ENGINEERING STUDENT DESIGN CONTEST
Emergency wastewater disposal


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Introduction
For those affected by natural disasters, provision of sanitation is one of the most essential lifesaving activities that can be carried out. Disposing of human waste is complicated under the best of circumstances. When standard pit latrines are not feasible in emergency response due to ground conditions, user preference, or land dispute, sanitation becomes exponentially more complicated. Put simply, the human waste has to go somewhere.

Safe excreta disposal in an acute emergency is largely an unexplored area of emergency response equipment development. Humanitarian agencies are approached weekly with offers for “new” technology for emergency water supply and treatment, but receive few or none concerning the improvement of emergency sanitation services. Recent emergency response operations in Haiti, Pakistan and the Philippines highlighted the challenges with emergency sanitation (no pit latrine or septic tank option, high water tables, flooding etc), and the expected increase of urban disasters illustrate the urgent need to provide more options for sanitation in challenging environments.

As part of the Emergency Sanitation Project (ESP), the International Federation of Red Cross and Red Crescent Societies (IFRC) is launching a student design contest to source new designs for the safe disposal of human waste. It is hoped that the contest will provide the humanitarian community with new ideas and ways of working in order to tackle a critical problem. We also hope to influence the next generation of engineers to focus on the critical challenge of sanitation, both in emergency response and long term development.

The Problem
Design a system to enable the safe disposal of the human waste collected from latrine pits and septic tanks serving populations between 15 to 20’000 people. Assume 2 litres of human waste per person per day with a 15% solids content. Larger objects may be included in the waste. Assume an open and flat area of about 100 m x 70 m is available for the system and that operation is carried out in a temperature range of 10 - 40 degrees centigrade.

The system should be simple and inexpensive to operate, rapidly operational and be transportable by cargo aircraft. As this is a sytem for the acute emergency phase, the final effluent quality does not need to be high. Anything which reduces the harmful impact of the sludge (including odour, destruction of aquatic life, algae blooms, disease outbreaks, etc.), even a small amount, is welcome. Sludge volume reduction is ideal but not a necessity. Batch or continuous flow treatment and the use of chemical consumables are acceptable. The design should specify the approximate number of staff and the power source necessary for operation as well as an estimate of the running costs (excluding staff salaries). Additional design specifications are included in the application form.

Designs may be modular (i.e. equipment working in parallel in order to be scalable) but the judging criteria (including cost) will be applied at the scale of 15 to 20’000 people.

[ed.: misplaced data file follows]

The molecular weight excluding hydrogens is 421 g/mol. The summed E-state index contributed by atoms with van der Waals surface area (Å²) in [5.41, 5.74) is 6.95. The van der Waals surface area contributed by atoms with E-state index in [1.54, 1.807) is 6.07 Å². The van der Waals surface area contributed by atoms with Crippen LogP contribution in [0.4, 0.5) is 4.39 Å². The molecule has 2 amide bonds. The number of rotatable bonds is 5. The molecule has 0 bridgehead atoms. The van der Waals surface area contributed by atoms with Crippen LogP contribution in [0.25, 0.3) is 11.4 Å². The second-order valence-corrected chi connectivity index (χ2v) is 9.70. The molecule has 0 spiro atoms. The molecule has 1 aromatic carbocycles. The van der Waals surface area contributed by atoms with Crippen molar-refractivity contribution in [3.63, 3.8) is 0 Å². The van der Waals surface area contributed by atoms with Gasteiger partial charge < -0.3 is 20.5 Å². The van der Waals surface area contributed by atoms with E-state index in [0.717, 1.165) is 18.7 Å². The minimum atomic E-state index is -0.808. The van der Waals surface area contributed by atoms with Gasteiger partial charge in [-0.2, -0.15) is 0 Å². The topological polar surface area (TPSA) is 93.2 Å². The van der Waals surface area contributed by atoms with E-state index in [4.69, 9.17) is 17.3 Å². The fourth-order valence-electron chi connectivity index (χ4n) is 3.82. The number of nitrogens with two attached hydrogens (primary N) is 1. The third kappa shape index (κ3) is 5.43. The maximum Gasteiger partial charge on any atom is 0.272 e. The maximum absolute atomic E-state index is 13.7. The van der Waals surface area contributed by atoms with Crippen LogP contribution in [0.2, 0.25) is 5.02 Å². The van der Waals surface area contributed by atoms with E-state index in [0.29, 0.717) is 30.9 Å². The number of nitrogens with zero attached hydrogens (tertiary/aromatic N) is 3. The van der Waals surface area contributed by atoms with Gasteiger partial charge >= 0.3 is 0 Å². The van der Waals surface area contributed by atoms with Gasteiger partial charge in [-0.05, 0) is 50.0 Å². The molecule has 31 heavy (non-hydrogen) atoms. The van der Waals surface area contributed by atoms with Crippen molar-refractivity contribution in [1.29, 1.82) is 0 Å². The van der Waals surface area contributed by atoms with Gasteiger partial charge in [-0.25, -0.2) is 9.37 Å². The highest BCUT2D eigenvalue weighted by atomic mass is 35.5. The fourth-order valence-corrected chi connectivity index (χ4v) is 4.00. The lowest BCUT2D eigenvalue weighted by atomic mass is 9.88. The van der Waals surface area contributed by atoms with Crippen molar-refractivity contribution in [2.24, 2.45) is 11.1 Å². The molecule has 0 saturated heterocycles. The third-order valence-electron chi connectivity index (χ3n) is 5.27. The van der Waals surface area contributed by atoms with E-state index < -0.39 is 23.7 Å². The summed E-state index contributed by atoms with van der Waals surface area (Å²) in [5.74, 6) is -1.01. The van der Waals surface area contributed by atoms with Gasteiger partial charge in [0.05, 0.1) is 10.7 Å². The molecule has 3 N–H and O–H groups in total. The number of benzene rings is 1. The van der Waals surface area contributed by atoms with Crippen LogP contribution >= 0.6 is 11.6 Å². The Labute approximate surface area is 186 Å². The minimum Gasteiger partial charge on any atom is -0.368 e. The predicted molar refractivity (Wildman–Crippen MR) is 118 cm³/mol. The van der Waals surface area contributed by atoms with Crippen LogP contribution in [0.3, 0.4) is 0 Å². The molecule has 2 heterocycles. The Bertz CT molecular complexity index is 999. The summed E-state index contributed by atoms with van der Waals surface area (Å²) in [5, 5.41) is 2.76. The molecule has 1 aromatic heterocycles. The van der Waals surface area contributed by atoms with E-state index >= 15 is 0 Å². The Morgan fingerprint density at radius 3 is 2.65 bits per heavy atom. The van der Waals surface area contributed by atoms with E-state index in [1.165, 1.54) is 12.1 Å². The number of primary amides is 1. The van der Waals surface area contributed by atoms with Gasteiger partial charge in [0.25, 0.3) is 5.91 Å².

Designs should assume a centralized design, where waste is collected from a network or individual latrines by vehicle or pipeline and delivered to a dedicated treatment location. The collection system need not be included in the design.

Design entries may focus on part of the problem of safely disposing human waste in emergency response (e.g. large solid removal); however, the highest scoring responses will be those that address a complete solution.


Judging Criteria
Entries will be scored on six criteria
  • Feasibility in emergency
  • Speed of installation
  • Capital cost
  • Operation and maintenance requirements and cost
  • Originality
  • Cost of transport

Tips on a successful entry
  • The more likely the design is able to be carried out to production the higher it will score. Relying on expensive or unproven technology will result in an unsuccessful entry.
  • Have a well-defined, easy-to-understand design that the judges can grasp easily. Include clear schematics and descriptions of installation, operation, and maintenance processes.
  • Focus on solving the problem of human waste in emergency rather than potential side benefits such as use of sludge for agriculture or the production of biogas for energy. Aspects unrelated to reducing health risk and nuisance will not be considered in the scoring.

Award
Ten projects will be selected for final review. These ten semi-finalists will present their design concept to the judging panel.

The two selected finalists will each be awarded an internship, including travel costs to internship location, daily stipend, and accommodation costs for three months, for one person in IFRC’s Geneva Headquarters or an IFRC field office.


Eligibility
The competition is open to undergraduate and graduate students in Bachelors, Masters, or Ph.D. programmes worldwide during the 2013 fall or 2014 spring terms. Entrants must be able to demonstrate that they are enrolled in a certified higher education program during the 2013 fall or 2014 fall terms.

Targeted fields of study: Civil or Environmental Engineering and related disciplines. Students from other disciplines are welcome to apply as well.

Due to the nature of the award for the top two finalists, submissions must be from individuals.

Timeline

Application forms must be received by 12:00 pm GMT Monday, 3 March 2014. Winners will be announced on April 4, 2014.